The End of History was supposed to have happened back in 1989, the year the Berlin Wall fell and Francis Fukuyama announced the conclusive triumph of liberal democracy. We know how that thesis worked out. But what happens when the other kind of History — academic, not Hegelian — starts to collapse?
That’s a question that James H. Sweet, a professor of history at the University of Wisconsin, Madison, and the president of the American Historical Association, tried to raise earlier this month in a column titled “Is History History?” for the organization’s newsmagazine. It didn’t go well.
Sweet’s core concern in the piece, which was subtitled “Identity Politics and Teleologies of the Present,” was about the “trend toward presentism” — the habit of weighing the past against the social concerns and moral categories of the present.
The column offered some muted criticism of The Times’s 1619 Project (along with jabs at Clarence Thomas and Samuel Alito) and warned that “bad history yields bad politics.” It immediately raised howls of protest on Twitter from left-wing academics. Within two days, Sweet produced a groveling apology, in which he indicted himself for a “ham-fisted attempt at provocation” that “alienated some of my Black colleagues and friends” and for which he was “deeply sorry.”
We should now feel deeply sorry for Sweet, who probably didn’t realize that, in the cancel culture we inhabit, apologies intended as bids for forgiveness are almost invariably taken as admissions of guilt. But the larger shame is that Sweet had important things to say in his thoughtful column — things that the reaction to the column (and the reaction to the reaction) now risks burying.
Between 2003 and 2013, a dwindling number of history Ph.D.s, he noted, were going to students doing work on topics preceding 1800. At the same time, historians were producing works that “collapse into the familiar terms of contemporary debates,” particularly those connected to identity politics.
“This new history,” he wrote, “often ignores the values and mores of people in their own times, as well as change over time, neutralizing the expertise that separates historians from those in other disciplines.”
Put another way, Sweet was warning that historians risked doing an injustice both to their own profession as well as to the past itself by falling victim to “the allure of political relevance.” His main example came from a recent visit to the Elmina Castle in Ghana, which had once been one of the principal sites of the Atlantic slave trade. These days, he wrote, the castle has become a kind of shrine for African Americans seeking a place to memorialize enslaved ancestors.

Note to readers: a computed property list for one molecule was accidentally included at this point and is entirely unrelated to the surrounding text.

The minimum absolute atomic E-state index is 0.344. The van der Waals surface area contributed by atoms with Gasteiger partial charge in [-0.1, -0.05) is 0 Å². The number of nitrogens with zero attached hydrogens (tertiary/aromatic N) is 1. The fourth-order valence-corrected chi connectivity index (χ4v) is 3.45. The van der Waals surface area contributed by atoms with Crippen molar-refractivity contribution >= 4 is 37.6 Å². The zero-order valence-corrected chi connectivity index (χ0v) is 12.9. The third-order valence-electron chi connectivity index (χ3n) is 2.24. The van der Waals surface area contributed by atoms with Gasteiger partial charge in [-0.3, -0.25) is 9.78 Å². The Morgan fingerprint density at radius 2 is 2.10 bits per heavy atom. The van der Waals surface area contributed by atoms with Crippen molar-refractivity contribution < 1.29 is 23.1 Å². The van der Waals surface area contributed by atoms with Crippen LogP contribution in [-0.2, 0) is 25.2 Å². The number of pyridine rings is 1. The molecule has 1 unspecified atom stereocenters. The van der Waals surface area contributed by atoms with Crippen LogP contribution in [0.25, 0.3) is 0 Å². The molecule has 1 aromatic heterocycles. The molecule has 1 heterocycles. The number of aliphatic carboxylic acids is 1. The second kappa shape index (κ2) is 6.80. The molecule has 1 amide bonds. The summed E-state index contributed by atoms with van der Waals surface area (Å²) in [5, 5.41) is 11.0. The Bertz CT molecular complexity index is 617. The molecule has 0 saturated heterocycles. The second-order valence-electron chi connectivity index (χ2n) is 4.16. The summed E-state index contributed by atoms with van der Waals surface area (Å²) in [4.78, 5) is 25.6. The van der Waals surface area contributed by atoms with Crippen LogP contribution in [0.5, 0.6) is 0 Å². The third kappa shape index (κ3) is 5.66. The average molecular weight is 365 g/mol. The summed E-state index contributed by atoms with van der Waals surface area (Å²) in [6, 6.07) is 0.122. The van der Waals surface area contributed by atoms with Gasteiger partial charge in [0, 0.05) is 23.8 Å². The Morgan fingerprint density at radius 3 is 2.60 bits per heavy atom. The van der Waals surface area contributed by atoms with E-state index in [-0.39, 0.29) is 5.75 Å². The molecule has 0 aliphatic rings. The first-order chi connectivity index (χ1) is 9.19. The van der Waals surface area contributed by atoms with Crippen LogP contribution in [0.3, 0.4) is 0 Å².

But, Sweet says as a historian of Africa, “less than 1 percent of the Africans passing through Elmina arrived in North America” — most enslaved Africans who survived the middle passage ended up in Brazil or the Caribbean. And those who were enslaved were often first brought to Elmina by other African brokers who promoted the slave trade just as cruelly and greedily as the Europeans with whom they did business.
That does nothing to diminish the evil of the trade, much less its relevance to America’s past and present.
But it helps put it into a global context in which the roles of victim and victimizer seldom fall neatly along a color line. If that challenges current orthodoxy, it’s only because that orthodoxy is based on a simplistic understanding of history. The proper role of the historian is to complexify, not simplify; to show us historical figures in the context of their time, not reduce them to figurines that can be weaponized in our contemporary debates.
Above all, historians should make us understand the ways in which the past was distinct. This shouldn’t prevent us from making moral judgments about it. But we can make better judgments, informed by the knowledge that our forebears rarely acted with the benefit (or burden) of our assumptions, expectations, experiences and values. There’s a lesson in humility in that, as well as a reminder that we are only actors in time whose most cherished ideas may eventually seem strange, and sometimes abhorrent, to our descendants.
All this should have been a useful antidote to what Sweet correctly lamented as “the idea of history as an evidentiary grab bag” for people “to articulate their political positions.” Instead, his column — which bent over backward to showcase his liberal bona fides — ignited the usual progressive furies. Anyone looking for further confirmation that modern academia has become a fundamentally ideological and coercive exercise masquerading as a scholarly and collegial one need have looked no further. It will be interesting to see if Sweet manages to hold on to his post as the American Historical Association’s president.
Meanwhile, in 2019 only 986 people earned history Ph. D.s — the first time the number had fallen below 1,000 in over a decade, according to an A.H.A. analysis of available data. That number is still nearly twice as high as the number of advertised job openings. If people are wondering how history ends, maybe this is how: when a scholarly discipline tries to turn itself into something it isn’t, making itself increasingly irrelevant in its desperate bid for relevancy.
The New York Times